The concept of 'green' economy is supported by energy efficiency, renewable feed stocks in polymer products, encouraging industrial processes that reduce carbon emissions and producing recyclable materials. The popularity of natural fibres is undeniably based on the fact that natural fibre is not only good for skin, but it is also good for the environment. As a matter of fact, growing one tonne of jute fibre requires less than 10 percent of the energy used for the production of polypropylene, a plastic polymer.
Earlier, Sisal was widely used in ropes, general cordage and twines, but product varieties gradually increased, as companies started using sisal to manufacture paper, buffing cloth, dartboards, handicrafts, Macram, carpets, geotextiles, wire rope cores and mattresses. Other sisal-inclusive products now range from steel cable yarn to twisted thread, and general yarn to knitted art crafts.
The use of sisal in non-woven textile is also of prime significance, as sisal is an environmentally friendly strengthening agent to replace asbestos and fibre glass in composite materials. This has led to increased employment of sisal fibre in the automobile industry. The use of sisal fibre depends on its grade.
Sisal is broadly categorized under three grades, which are lower, medium and high grades. Manufacturers in the paper industry use lower-grade fibre due to significant portion of hemicelluloses and cellulose found in that variety. Handled by the cordage industry, medium-grade fibre mostly is diverted to the production of binder twine, ropes and baler. These products are primarily used for agricultural, marine and general industrial purposes. The third quality, a high-grade variety of sisal, is put in the works by the carpet industry to manufacture yarns. In case of carpets, sisal is used by itself or in blends with wool and acrylic for a softer hand.
Sisal fibre is made from the process of decortications. Under this process, leaves of sisal plant are compressed and trampled by a revolving wheel set. The set contains blunt knives, so that only fibres remain. The remaining parts of the leaf are washed away by water. The decorticated fibres are also cleaned by water before drying in the natural heat or by the artificial process of hot air. The grade of fibre is decided on the basis of the moisture content so appropriate drying is imperative. Artificial drying is preferred for better grades instead of natural sun drying. After drying, the fibres are untangled via machine and categorised into grades. Another process used to separate fibre from the leaves is retting followed by scrapping. Under the retting process, a combination of bacteria action and moisture is taken into effect for rotting of plants. The process gets rid of cellular tissues and gummy substances around bast-fibre bundles, helping the fibre to separate from the stem.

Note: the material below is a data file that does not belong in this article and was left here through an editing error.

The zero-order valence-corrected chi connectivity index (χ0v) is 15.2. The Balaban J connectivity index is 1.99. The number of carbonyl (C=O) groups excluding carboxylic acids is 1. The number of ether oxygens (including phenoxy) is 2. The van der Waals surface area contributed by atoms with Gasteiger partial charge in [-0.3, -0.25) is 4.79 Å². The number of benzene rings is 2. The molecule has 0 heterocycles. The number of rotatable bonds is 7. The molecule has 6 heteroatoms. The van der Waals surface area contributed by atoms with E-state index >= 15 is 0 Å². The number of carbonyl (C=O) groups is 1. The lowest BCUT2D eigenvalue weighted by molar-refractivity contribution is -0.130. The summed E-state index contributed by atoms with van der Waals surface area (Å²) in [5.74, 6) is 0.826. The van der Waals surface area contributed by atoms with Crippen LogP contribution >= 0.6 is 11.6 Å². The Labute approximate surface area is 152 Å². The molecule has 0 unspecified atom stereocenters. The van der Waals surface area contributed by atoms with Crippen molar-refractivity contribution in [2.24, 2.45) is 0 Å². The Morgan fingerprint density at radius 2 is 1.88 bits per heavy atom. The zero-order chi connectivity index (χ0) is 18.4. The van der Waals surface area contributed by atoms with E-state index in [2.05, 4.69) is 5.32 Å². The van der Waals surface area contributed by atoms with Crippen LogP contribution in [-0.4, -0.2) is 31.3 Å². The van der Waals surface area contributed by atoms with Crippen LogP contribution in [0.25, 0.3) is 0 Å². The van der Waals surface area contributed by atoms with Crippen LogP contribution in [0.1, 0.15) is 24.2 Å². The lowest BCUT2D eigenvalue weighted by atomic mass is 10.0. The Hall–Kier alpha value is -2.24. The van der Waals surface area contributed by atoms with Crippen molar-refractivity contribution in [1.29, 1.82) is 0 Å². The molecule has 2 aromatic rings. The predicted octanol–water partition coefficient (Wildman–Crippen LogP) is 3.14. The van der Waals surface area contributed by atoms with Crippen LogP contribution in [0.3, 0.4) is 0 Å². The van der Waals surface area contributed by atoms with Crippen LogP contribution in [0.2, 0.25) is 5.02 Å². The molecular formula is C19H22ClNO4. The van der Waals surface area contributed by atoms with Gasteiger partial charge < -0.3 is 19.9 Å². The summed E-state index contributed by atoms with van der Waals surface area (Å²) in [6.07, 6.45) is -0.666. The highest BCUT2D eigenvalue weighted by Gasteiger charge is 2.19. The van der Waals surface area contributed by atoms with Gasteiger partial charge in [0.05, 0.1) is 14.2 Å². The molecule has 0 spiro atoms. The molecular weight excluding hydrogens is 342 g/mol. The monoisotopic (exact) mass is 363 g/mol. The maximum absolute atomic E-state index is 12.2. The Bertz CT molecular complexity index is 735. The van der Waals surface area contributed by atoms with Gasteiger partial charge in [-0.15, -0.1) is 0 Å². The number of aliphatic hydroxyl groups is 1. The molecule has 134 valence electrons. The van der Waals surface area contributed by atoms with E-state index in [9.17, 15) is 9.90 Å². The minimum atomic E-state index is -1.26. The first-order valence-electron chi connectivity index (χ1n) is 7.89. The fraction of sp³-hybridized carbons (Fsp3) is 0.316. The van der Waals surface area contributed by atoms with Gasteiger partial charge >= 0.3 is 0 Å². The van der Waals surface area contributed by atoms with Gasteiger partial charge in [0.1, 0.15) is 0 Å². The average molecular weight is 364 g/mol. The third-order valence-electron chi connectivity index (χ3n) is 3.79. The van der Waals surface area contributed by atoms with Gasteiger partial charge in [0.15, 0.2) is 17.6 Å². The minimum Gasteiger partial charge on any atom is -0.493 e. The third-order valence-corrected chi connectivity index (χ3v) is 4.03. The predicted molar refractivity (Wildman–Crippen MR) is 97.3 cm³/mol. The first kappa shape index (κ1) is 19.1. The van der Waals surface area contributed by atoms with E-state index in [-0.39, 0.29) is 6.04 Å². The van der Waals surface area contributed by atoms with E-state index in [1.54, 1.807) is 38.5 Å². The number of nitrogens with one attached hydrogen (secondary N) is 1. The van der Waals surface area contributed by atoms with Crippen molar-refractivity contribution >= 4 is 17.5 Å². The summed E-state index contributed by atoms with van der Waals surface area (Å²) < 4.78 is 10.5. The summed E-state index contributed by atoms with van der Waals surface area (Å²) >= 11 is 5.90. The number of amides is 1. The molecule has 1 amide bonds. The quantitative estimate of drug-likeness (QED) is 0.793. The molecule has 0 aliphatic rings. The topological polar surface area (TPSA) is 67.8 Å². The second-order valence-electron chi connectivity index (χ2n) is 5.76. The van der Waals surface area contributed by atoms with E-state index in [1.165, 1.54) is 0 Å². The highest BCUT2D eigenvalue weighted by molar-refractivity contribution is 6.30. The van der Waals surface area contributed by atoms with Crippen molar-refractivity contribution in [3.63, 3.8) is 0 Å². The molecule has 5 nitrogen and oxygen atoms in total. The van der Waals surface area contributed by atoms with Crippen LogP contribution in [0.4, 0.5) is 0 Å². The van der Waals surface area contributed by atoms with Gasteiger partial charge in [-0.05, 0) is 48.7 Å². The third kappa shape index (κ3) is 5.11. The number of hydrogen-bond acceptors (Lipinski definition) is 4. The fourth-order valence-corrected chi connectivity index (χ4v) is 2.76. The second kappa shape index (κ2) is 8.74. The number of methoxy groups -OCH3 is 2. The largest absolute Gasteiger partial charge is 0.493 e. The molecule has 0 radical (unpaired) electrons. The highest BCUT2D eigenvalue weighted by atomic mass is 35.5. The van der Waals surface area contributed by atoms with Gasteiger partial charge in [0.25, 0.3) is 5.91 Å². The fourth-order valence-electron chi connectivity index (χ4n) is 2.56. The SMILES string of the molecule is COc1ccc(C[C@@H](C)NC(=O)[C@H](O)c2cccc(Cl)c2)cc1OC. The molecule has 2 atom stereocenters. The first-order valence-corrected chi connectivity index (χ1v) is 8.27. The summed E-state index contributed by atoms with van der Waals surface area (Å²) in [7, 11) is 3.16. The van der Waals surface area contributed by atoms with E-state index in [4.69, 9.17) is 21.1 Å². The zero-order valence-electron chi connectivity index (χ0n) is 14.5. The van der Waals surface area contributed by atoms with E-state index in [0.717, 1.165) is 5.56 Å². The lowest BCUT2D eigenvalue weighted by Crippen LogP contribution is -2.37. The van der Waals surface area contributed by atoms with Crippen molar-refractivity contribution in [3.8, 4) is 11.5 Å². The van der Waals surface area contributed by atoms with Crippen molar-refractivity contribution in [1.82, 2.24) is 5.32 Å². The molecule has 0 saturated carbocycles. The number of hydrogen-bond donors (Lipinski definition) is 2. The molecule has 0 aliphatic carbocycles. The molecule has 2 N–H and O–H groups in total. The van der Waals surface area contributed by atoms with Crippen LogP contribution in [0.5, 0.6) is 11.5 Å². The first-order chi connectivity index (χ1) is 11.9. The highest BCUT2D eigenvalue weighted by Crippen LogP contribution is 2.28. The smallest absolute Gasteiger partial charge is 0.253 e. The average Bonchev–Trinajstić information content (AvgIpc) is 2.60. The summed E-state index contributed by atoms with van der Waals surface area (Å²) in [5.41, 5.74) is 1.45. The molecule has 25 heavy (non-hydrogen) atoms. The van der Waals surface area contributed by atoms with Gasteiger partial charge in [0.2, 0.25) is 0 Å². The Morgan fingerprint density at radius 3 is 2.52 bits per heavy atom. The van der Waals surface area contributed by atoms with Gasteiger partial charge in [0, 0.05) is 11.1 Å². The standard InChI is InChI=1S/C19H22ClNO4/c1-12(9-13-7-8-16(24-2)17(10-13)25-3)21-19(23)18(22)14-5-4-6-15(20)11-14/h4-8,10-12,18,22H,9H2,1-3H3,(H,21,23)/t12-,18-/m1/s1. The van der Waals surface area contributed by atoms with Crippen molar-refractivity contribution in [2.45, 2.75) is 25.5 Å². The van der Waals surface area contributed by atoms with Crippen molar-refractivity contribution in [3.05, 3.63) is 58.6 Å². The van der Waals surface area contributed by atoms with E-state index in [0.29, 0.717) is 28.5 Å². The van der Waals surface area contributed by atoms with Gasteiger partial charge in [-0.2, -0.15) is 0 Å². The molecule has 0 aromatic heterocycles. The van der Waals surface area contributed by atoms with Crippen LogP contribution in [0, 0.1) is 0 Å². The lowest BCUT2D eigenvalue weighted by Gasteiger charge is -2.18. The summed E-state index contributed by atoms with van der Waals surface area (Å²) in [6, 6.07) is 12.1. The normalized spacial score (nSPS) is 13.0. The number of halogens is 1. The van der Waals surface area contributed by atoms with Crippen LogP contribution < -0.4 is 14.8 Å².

Sisal fibre in cross-section consists of about hundreds of fibre cells, which are smooth, straight and yellow in colour. The main feature of sisal fibre is its strength, which gives it a rough and rigid appearance. Properties like strength, durability, ability to stretch and resistance to deteriorate in saltwater, are some of the reasons that sisal is used in making ropes and similar stuff.
The texture of the fibre ensures that it absorbs dyes easily and offers the widest range of dyed colours among all the other natural fibres. In comparison to pineapple and banana fibre, sisal fibre-polyester composites are likely to give high work of fracture because of high toughness.
The fibre is extremely tough and is low on maintenance with minimal wear and tear. However, sisal fibre is still not used by the garment industry and is also not apt for wet areas. The sisal leaves are also often treated with natural borax for fire resistance properties. Sisal is used commonly in the marine industry for fastening small craft, lashing, and handling cargo. It is also surprisingly used as the core fibre of the steel wire cables of elevators.
In rare cases, sisal fibre replaces silk during summer. However, the process to soften the rugged fibre is lengthy and expensive. It requires a high degree of beating and pulping that gives a fabric that is light enough to be worn in the hottest weather. The amount of work to process the sisal into this sheer fabric implies that the cost of the resultant fabric is extremely high.
Global sisal production is estimated at 223.000 tonnes. Brazil, East African region, Asia (particularly China) are the highest producers of sisal fibre. Continuous research and development going on in use of sisal fibre has ensured that in coming years the use of the fibre will be many. The sisal fibre is a sustainable renewable resource for its cordage, woven and pharmaceutical products. The synthetic substitutes of sisal fibre have created havoc to the environment and threatened the very existence of the earth. Thus, the ecological appeal of sisal must be utilised to ensure that there are positive developments in future prospects of this natural fibre.